Is it historically accurate that Ichabod Crane, an 18th century British soldier, was friend to Native Americans and opposed to slavery and is more accepting that many modern day people of equality between different races and cultures? That, apart from one congratulatory comment about Abbie’s “emancipation,” he accepts the idea of women and non-white people being cops and being in charge absolutely without comment? That he is ready to start another revolution over the taxation of donuts, but women wearing trousers is no big deal? Probably not. And I could easily imagine a show where Ichabod’s ignorance is used as a source of comedy, or even where he’s treated as refreshingly un-PC. But in skipping that whole nonsense, the show gets to both be a generally progressive genre show and focus on the important things. Like its really diverse cast. And fun, non-offensive banter. And scary demons. And really hot British guys in wigs.

Rhiannon

Rhiannon Thomas is the author of A WICKED THING and KINGDOM OF ASHES. She lives in York, England.

5 thoughts on “Against “Historical Accuracy”

  1. Another thing that bugs me is when people cite “historical accuracy” as a reason to hate a particular casting choice (usually when a POC gets a role in a period film). Mixed-race Angel Coulby for example played Guinevere for five years in “Merlin”, and you wouldn’t BELIEVE the amount of people who became sticklers for historical accuracy overnight.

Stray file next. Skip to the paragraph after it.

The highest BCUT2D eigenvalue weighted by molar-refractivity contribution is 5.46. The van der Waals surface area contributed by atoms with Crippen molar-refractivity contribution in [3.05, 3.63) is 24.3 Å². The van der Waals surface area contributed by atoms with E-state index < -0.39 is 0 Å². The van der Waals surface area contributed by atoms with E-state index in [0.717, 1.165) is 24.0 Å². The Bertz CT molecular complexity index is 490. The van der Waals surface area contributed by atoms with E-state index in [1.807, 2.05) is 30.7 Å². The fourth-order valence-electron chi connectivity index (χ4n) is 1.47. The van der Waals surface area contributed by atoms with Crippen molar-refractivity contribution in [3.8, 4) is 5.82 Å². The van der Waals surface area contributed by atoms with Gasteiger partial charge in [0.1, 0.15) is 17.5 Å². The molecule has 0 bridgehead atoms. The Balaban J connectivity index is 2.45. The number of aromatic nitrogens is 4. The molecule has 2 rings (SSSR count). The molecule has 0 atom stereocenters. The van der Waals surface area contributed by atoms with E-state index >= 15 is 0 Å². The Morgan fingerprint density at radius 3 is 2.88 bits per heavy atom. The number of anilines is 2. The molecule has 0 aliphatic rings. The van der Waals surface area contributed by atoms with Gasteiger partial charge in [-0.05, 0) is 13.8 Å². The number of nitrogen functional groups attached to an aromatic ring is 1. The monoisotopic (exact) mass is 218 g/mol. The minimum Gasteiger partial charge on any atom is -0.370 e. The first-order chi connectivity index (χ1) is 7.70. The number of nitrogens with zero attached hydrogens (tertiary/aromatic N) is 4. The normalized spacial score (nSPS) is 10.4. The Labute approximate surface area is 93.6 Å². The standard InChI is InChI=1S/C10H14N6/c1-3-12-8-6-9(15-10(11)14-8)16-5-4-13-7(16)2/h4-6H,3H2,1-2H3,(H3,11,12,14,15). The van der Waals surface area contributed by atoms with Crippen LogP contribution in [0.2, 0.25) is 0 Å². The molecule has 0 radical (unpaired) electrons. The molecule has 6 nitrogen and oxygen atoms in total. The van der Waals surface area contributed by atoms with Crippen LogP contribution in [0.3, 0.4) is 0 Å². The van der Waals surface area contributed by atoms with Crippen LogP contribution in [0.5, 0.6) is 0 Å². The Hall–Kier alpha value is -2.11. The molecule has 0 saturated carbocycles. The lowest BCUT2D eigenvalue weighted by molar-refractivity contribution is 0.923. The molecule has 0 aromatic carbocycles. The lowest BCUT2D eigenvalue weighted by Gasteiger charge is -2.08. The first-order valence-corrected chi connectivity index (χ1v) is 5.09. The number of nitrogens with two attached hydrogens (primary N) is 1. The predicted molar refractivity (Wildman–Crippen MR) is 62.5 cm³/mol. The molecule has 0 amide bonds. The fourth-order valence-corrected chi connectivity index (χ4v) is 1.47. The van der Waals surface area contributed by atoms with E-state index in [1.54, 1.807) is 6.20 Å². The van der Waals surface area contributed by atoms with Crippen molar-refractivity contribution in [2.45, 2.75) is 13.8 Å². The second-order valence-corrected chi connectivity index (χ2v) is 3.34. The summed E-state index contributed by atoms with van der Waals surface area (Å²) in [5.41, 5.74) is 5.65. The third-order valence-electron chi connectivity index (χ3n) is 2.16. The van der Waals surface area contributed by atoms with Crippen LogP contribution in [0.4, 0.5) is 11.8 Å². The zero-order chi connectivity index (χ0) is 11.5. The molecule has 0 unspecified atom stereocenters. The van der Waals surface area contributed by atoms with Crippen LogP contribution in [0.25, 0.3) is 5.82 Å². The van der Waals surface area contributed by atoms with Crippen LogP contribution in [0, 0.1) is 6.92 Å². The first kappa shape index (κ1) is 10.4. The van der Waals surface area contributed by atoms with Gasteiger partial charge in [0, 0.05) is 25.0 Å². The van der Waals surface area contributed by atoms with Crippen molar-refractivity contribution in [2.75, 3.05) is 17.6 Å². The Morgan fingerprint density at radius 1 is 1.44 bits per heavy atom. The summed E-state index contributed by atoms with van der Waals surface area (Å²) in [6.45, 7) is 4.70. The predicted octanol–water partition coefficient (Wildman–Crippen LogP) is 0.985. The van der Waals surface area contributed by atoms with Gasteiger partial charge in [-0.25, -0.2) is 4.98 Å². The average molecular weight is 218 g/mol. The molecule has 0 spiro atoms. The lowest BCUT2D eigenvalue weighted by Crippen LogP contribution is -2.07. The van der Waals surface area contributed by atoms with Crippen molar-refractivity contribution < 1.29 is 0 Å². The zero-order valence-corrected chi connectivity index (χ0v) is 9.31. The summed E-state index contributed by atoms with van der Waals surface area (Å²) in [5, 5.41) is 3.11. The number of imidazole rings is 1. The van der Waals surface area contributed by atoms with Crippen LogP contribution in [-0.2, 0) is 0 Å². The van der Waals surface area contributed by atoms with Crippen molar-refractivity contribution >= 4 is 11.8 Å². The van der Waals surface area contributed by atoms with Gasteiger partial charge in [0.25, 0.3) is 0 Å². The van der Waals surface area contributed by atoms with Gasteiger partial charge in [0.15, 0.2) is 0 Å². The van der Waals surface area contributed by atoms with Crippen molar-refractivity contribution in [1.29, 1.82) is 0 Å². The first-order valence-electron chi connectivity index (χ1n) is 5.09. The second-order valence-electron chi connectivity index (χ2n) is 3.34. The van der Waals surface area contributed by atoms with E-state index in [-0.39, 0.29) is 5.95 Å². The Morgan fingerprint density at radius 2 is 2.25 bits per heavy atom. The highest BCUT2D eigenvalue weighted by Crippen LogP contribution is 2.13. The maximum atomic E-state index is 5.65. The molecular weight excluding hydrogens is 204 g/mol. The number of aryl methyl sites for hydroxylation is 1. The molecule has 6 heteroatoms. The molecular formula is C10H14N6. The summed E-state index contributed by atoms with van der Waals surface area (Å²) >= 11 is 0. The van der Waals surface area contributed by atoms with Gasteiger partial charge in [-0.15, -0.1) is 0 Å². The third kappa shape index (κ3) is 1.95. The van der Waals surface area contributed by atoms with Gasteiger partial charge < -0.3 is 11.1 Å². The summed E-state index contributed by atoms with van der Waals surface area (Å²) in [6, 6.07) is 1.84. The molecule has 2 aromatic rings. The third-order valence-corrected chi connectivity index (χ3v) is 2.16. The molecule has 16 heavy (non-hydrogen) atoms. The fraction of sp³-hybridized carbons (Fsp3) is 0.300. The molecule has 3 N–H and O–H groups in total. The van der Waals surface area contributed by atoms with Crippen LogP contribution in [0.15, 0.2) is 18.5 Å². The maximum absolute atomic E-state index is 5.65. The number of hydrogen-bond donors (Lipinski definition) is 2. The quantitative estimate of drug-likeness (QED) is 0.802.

Of course, they didn’t have a problem with the presence of tomatoes, strawberries, potatoes, plate-armour, matches, sandwiches, gumboots, beer cans, high-heeled shoes, eye-shadow, and the concept of “homework” (not to mention the talking dragon and other fantastical elements) but a woman of colour as Guinevere…? No, that’s just too much!

    So yeah, my kneejerk reaction to anyone who trots out the term “historical accuracy” is an eye-roll.

  2. True, historical accuracy doesn’t make sense in a fictional story. But some people idealiced some things while at the same time justify enjoy that discrimination with that argument. It’s about not feeling guilty themselves, not about convincing anyone.

    Some of the people who complains about “historical accuracy” do it because that really matters to them. But those people usually are more bothered but other inaccuracies like technology that didn’t exist or dates, customs or little details. The cast is not as important to them that the writting, the clotes or settings. One of my friends usually complains that all the actors have good teeth when in mid ages people didn’t have dental care. Also, complains about everything being too clean. I mean, not even queens and kings bath frecuently… Yeah, disgusting but historically accurate.

    So whenever someone try to pull historical accuracy as an excuse, I’ll ask them why the man has all his teeth. Or why there’s no sifilis. I mean, Kings use to have that a lot! hahaha

  3. It may be uncharitable of me, but I suspect the current vogue for shows set in earlier periods of time (“Mad Men,” “The Newsroom,” “Game of Thrones,” etc.) is partially to do with the fact that writers and audiences can get away with enjoying racism and sexism unimpeded. “Oh, we’d like to see/show those people in a better light, but can’t, because historical accuracy! And I love the costumes!”

  4. I never disliked Robert, he seemed like Lord Mace Tyrell to me: naive, weak-willed, but good-natured and well-intentioned. Mary and Violet were who reminded me of folk tales’ caricatures of spoiled, sheltered aristocracy, at least in season 1.

  5. I am all for liberalism and political correctness but I stopped to wonder even when playing Game of Thrones Ascent, how my medieval character can have such a 21st century mindset.